Until the 2000 presidential election, few people would have imagined the system of taking and counting ballots could be tampered with in our country.
After all, this is the world’s best democracy. At least that’s the image we market to the rest of the world. But Florida, with its hanging chads, swinging chads and ballots disappearing altogether, proved our great system of voting can be compromised.
Computers and the internet, which are supposed to make our lives easier, more open, accountable and convenient, also open broad doors of vulnerability to people worldwide who will do unscrupulous and nefarious things. The hacking of voter registration systems in Illinois and Arizona should come as no surprise.
What is astonishing is that the FBI alerted Arizona officials in June that Russian hackers were thought to be responsible. But officials didn’t go public with the information until this week. In Illinois, officials learned in July of a hack of the state voter registration system.
That breach led the Illinois state election board to shut down the voter registration system for a week. In Arizona, the secretary of state’s office shutdown part of its website after the FBI discovered a potential threat to the state voter registration system.
Shawn Kieffer, the Republican election director with the Kansas City Board of Election Commissioners, said Tuesday the election system hacks and cybersecurity were hot topics at the Election Center Conference this month in Philadelphia.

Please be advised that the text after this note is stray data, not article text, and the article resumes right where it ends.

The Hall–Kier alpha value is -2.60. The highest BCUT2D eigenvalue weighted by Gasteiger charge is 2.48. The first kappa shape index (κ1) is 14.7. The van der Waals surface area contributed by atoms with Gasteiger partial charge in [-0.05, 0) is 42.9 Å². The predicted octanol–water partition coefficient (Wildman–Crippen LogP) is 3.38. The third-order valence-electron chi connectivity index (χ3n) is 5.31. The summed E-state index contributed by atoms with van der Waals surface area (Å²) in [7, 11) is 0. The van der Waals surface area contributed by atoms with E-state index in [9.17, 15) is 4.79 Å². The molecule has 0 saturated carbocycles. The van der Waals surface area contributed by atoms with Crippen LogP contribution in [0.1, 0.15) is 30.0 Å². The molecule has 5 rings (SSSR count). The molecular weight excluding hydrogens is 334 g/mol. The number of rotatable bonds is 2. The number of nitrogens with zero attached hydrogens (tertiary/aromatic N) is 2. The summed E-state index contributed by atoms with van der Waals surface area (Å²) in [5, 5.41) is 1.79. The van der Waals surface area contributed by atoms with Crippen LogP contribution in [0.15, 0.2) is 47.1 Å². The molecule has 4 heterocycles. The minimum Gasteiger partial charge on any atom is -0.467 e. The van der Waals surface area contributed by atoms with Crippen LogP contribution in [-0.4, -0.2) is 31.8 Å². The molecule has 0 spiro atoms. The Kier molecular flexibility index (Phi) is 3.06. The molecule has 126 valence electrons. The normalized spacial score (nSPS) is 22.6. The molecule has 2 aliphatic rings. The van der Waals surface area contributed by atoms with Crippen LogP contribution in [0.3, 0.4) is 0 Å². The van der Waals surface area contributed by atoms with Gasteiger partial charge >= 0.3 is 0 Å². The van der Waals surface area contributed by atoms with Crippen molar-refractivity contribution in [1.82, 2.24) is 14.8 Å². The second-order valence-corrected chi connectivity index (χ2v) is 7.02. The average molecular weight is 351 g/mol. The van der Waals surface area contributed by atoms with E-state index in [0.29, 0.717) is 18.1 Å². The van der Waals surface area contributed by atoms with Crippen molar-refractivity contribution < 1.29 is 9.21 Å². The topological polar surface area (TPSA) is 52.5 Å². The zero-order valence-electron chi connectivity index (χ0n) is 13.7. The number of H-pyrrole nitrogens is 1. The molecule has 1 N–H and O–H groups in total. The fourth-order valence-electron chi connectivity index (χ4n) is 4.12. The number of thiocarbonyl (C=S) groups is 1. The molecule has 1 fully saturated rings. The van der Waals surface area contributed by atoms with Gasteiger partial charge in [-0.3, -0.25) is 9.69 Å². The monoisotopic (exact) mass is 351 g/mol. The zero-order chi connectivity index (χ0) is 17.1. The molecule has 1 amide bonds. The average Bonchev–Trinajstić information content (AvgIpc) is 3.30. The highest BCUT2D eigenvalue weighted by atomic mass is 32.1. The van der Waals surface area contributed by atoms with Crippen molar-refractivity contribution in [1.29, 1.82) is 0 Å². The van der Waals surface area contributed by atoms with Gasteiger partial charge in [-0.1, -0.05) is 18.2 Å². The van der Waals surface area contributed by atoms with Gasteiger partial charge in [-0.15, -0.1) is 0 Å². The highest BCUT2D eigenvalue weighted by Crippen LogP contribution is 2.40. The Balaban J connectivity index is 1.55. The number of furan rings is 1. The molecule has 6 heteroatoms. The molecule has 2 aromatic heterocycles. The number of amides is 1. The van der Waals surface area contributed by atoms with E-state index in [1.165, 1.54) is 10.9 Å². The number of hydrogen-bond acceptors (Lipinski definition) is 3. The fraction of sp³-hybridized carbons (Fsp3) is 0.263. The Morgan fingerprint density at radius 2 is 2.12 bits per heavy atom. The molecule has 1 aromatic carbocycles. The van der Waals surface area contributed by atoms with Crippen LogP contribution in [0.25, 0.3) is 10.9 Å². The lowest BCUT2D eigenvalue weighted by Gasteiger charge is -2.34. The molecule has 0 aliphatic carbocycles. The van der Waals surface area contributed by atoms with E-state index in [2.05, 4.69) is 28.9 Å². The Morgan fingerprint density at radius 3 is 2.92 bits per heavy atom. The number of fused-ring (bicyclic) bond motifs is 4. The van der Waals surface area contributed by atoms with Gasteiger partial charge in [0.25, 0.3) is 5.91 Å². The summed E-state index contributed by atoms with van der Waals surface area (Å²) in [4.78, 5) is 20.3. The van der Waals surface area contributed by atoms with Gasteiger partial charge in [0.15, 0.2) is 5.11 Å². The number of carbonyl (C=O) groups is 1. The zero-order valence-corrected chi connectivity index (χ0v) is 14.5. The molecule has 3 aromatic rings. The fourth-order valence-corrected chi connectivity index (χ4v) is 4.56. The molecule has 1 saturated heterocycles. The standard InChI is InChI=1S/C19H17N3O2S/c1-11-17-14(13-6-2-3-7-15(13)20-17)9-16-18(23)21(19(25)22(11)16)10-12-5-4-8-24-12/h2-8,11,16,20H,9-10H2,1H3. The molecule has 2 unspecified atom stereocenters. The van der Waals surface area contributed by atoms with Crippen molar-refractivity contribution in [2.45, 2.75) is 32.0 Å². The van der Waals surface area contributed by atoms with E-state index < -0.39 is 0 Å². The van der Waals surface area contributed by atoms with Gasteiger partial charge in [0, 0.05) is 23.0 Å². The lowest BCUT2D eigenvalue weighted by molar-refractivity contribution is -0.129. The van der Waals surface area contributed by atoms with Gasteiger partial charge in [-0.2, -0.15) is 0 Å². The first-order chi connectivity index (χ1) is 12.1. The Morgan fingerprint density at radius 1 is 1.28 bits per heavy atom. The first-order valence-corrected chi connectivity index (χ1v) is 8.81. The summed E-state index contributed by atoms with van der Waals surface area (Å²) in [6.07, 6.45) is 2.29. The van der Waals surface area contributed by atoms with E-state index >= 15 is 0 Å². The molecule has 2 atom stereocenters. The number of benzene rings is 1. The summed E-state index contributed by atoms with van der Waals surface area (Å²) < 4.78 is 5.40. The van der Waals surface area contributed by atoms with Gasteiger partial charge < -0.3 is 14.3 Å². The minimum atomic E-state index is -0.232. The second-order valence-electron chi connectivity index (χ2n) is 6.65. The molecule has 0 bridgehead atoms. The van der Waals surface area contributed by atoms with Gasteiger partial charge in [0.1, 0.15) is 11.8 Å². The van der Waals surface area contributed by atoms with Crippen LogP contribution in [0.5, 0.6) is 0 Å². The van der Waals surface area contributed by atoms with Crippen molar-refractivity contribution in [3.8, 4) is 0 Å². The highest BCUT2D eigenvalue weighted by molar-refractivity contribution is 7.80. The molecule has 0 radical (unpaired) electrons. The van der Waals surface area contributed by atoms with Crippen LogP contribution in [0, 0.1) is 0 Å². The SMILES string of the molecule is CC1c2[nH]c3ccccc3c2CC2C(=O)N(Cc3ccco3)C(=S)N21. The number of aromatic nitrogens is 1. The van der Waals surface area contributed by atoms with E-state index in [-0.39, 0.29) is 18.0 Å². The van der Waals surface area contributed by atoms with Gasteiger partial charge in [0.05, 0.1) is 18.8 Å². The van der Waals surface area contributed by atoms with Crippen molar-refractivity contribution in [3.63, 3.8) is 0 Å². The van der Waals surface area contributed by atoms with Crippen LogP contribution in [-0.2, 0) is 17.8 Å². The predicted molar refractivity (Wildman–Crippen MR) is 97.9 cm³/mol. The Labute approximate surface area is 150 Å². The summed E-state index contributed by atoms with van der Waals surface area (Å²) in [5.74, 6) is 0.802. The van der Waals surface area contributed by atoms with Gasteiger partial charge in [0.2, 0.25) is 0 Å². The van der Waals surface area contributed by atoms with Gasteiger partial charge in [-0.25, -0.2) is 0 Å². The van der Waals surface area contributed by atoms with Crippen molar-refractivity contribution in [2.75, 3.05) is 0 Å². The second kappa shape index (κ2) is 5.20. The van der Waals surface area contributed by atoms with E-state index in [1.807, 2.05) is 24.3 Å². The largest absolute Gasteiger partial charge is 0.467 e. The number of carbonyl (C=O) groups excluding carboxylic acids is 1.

But the public also should have been alerted a lot sooner so other states could take precautions to make their voting systems more secure. The FBI this month alerted states to be more vigilant of hacks of their computers governing elections.
A free society banks on the election system being accountable and functioning properly. Any compromise casts doubt on the outcome, the leadership put in place and the government itself.
Our free society – grounded in constitutional ideals – suddenly becomes suspect, and the people’s trust is shaken.
State and local election officials throughout the country are now trying to ensure their systems are secure and not vulnerable to hackers.
The hacks follow Democratic Party organizations suffering breaches of their computer systems. U.S. authorities also have indicated that Russia may be responsible.
Tampering with the U.S. election system and political parties would far surpass any Cold War low between the two countries. Aside from going back to paper registrations and ballots, file cabinets, and hand counting, state and local election offices need to redouble all efforts to ensure that their computer systems are secure.
It’s the only way they can make sure people completely trust the outcome of the Nov. 8 election and those that will follow.